In the horse world, preventative measures against injury are pretty common. Whether you ride a performance horse and compete or you just ride for fun, we constantly look for ways to better our horses’ lives. There have been a lot of innovations in this arena (no pun intended) over the past ten to fifteen years and they just keep on coming. One of these is the TheraPlate, and it’s been lauded by many a horse person since its release.
TheraPlate uses what they call “vortex wave circulation stimulation technology”, which is essentially vibration therapy. It’s very simple to use, you just have your horse stand on it and turn it on. Fortunately it’s also quiet so it doesn’t scare the horse! It’s supposed to be used one to three times every day for ten to fifteen minutes each time. The company has even developed an app to go with it to help users address specific issues. TheraPlate has a pretty long list of uses, these being just a few:
The idea is to be able to save money on joint injections and other vet bills, but it has to be used regularly and consistently in order to show results. TheraPlate is the official therapy plate of the USEF and is widely available in many countries. It’s been used by horses like famous Thoroughbred American Pharaoh, so it could be a worthwhile investment! Although they come in two easily transportable pieces, they generally cost anywhere from $3,000-$6,000, but the company claims that it will pay for itself.
There are two independent clinical studies available on TheraPlate, both conducted by Mississippi State University. The studies were done on muscle thickness and bone measurements respectively, and they were both done with mature horses on stall rest. In both studies, the treatment group used TheraPlate for fifteen minutes twice a day for five days a week at 50%. In the bone study, it was found that there was an increase in area, circumference, and thickness after using TheraPlate. In the muscle study they found that there was increased thickness in two of the muscles along the spine and one in each front leg. Since there is definitive published research, you can be assured that what you’re getting is legitimate.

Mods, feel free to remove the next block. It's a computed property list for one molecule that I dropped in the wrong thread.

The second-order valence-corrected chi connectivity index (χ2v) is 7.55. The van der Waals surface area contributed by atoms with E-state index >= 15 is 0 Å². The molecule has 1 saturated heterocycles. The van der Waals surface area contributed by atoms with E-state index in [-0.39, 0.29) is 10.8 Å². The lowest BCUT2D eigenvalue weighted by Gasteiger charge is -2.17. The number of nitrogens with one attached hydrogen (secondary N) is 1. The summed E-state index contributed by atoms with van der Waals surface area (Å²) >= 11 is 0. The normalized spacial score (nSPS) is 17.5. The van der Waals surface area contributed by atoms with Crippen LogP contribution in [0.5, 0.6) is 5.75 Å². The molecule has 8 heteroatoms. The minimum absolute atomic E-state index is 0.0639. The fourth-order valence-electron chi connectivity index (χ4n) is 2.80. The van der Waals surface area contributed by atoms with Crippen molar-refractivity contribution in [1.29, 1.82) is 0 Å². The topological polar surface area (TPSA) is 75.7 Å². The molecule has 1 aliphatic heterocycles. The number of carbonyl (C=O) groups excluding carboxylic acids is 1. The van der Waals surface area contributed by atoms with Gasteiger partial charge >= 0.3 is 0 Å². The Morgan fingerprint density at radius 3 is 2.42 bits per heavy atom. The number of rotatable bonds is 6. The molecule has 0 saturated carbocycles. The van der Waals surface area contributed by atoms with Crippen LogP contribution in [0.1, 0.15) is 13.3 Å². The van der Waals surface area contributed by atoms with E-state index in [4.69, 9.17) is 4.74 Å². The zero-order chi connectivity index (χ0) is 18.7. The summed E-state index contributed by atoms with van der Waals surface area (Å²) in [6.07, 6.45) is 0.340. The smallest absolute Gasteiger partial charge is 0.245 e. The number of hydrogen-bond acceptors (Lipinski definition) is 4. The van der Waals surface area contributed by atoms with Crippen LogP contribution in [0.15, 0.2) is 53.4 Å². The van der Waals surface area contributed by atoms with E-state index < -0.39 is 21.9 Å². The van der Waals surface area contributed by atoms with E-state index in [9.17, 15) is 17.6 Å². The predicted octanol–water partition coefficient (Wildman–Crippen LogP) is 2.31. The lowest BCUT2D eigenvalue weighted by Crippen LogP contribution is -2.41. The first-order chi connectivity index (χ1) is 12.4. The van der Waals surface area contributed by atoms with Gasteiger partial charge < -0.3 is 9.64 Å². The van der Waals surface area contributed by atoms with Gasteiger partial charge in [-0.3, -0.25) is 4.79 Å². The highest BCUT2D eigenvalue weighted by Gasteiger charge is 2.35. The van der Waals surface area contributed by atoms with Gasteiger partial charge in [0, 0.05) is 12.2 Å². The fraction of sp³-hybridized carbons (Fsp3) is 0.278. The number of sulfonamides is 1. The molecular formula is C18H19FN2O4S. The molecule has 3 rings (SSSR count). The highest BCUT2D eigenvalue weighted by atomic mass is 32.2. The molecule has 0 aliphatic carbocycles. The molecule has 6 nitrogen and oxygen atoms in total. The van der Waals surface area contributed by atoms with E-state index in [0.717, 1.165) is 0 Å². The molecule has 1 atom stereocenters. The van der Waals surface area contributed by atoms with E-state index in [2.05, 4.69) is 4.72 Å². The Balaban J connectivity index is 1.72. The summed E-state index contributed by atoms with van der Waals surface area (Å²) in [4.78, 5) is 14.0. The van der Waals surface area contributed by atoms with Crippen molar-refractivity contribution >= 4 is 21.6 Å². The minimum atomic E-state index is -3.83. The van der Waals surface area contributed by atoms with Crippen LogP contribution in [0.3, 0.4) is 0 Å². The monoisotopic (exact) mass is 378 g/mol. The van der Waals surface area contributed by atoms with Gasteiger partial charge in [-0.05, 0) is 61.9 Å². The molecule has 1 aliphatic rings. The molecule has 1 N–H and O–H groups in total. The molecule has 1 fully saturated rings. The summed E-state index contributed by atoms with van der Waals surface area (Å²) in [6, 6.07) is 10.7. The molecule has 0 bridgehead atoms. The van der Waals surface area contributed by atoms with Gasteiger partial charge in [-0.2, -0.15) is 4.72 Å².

I’ve seen the TheraPlate at a few larger facilities, one of which being the enormous Kentucky Horse Park, where it is parked in a side aisle of their Breeds Barn. Besides that, almost all of the testimonials and reviews of TheraPlate are positive no matter where you look. I would say that the biggest downside is how expensive it is, which makes it pretty inaccessible to smaller public barns or private barns. One of the cool parts about TheraPlate is that it isn’t just for your horse, you can get on it too! One reviewer claimed that her back pain was noticeably less after some time on the TheraPlate. If you can afford it, it could be a great way to help out a horse with chronic issues or a high-performance horse. I haven’t yet been able to use it with my personal horse but as soon as I get the chance, I will, because it sounds like a whole lot of positive with little to no negative!
Note: I was not paid or sponsored by TheraPlate or anyone else for this post.